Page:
• Wed. Jun 23rd, 2021

Apple will show you how often apps track you, and who they share your info with

ByCandice Hansen

Jun 7, 2021
Apple will show you how often apps track you, and who they share your info with

Apple (AAPL), on Monday, announced a slew of major privacy improvements across its product lines during its Worldwide Developers Conference (WWDC) 2021. The changes include the ability to prevent third-parties from tracking your online activity, a new App Privacy Report, and enhanced privacy when browsing the web as part of the company’s new iCloud+.

The changes follow Apple’s release of its App Tracking Transparency feature, which allows users to choose whether the apps they use can track their activity across apps and the web. The company’s new anti-tracking capabilities include the ability to prevent email senders from knowing if you open their messages in the Mail app. You’ll also be able to prevent senders from tracking your IP address, so they can’t track you as you navigate the web.

That could prove troublesome for online marketers, and the burgeoning newsletter business, which rely on information about whether readers open emails or not. In Safari, Apple is adding the ability to hide your IP addresses from third-party trackers, which prevents them from being able to create advertising profiles on you based on your activity online.

More interesting is the new App Privacy Report feature. This will allow users to see how often apps are accessing the data and sensors they’ve previously given them permission to use. For instance, if you’ve given an app the ability to track your location, you’ll be able to see how often the app is checking in on you. Think the app knows a little bit too much about where you are? You can turn location tracking off.

What’s more, the report will provide you with a list of the various third-party domains your apps are sharing your information with. That’s sure to rankle the feathers of developers who rely on the ability to share user information to generate revenue.

Apple’s new App Privacy Report will tell you how often apps are tracking you, and who they share your information with. (Image: Apple)

iCloud+ let’s you browse with less tracking

Then there’s Apple’s new iCloud+. The service, which is the same price as current paid iCloud subscriptions, includes three new features that help improve your privacy online. First is Apple’s new Private Relay, a virtual private network, that routes your web traffic through two, well, relays, that ensure your exact location is hidden from trackers and prevents trackers from knowing what websites you visit.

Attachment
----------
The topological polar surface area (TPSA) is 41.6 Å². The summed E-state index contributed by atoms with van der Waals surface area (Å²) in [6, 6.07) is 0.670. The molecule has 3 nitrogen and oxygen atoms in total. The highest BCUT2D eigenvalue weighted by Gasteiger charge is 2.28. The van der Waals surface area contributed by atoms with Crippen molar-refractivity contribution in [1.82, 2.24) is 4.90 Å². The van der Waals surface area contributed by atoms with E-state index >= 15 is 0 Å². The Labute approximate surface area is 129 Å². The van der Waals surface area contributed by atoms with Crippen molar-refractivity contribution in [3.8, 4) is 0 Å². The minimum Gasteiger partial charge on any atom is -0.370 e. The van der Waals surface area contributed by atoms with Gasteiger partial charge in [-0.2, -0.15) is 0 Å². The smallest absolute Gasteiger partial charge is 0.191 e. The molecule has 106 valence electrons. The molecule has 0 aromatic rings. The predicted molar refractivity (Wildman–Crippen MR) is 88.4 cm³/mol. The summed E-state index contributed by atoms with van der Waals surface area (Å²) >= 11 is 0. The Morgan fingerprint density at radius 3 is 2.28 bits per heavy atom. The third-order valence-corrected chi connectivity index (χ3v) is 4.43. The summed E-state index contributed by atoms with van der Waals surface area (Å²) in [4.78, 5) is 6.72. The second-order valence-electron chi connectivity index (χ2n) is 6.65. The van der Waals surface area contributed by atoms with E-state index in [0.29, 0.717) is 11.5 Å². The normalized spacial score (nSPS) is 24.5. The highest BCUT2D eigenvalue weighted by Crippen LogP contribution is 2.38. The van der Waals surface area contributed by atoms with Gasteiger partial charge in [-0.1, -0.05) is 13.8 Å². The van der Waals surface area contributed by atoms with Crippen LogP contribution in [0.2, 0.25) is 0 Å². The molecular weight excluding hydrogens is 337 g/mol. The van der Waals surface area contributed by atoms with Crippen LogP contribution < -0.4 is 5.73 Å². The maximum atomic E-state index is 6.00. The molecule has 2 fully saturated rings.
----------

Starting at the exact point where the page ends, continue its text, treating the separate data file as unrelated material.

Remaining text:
The second iCloud+ feature includes the ability to use burner email addresses when signing into or signing up for sites that you don’t necessarily trust not to spam your inbox. When you sign up for a site using a burner address, emails sent to the fake address will be forwarded to your actual address. Get tired of receiving emails from a site? Simply delete the burner email and you’re off their grid. Apple offers a similar feature as part of its Sign in with Apple.

Finally, iCloud+ will let users connect more HomeKit Secure Video cameras to their iCloud accounts and save as much footage as they like with end-to-end encryption without counting against their iCloud storage limit. The company says that HomeKitSecure Video ensures that any activity detected by a security camera is analyzed and encrypted on their Apple devices before being sent to be stored in the cloud, ensuring it can’t be viewed by others.

Apple also said it is rolling out the ability to share your location with apps just once, so you can’t be tracked, as well as a new secure paste function that prevents apps from being able to access anything you copy until you specifically paste it into an app. This will keep apps from seeing what’s in your clipboard before you paste or if you don’t intend to paste content.

It will be interesting to see how app developers respond to Apple’s privacy changes. The company’s relationship with the likes of Facebook has soured significantly over the years, and increased privacy settings haven’t helped. But for the average user, they should be welcome updates. 

Read more from WWDC 2021

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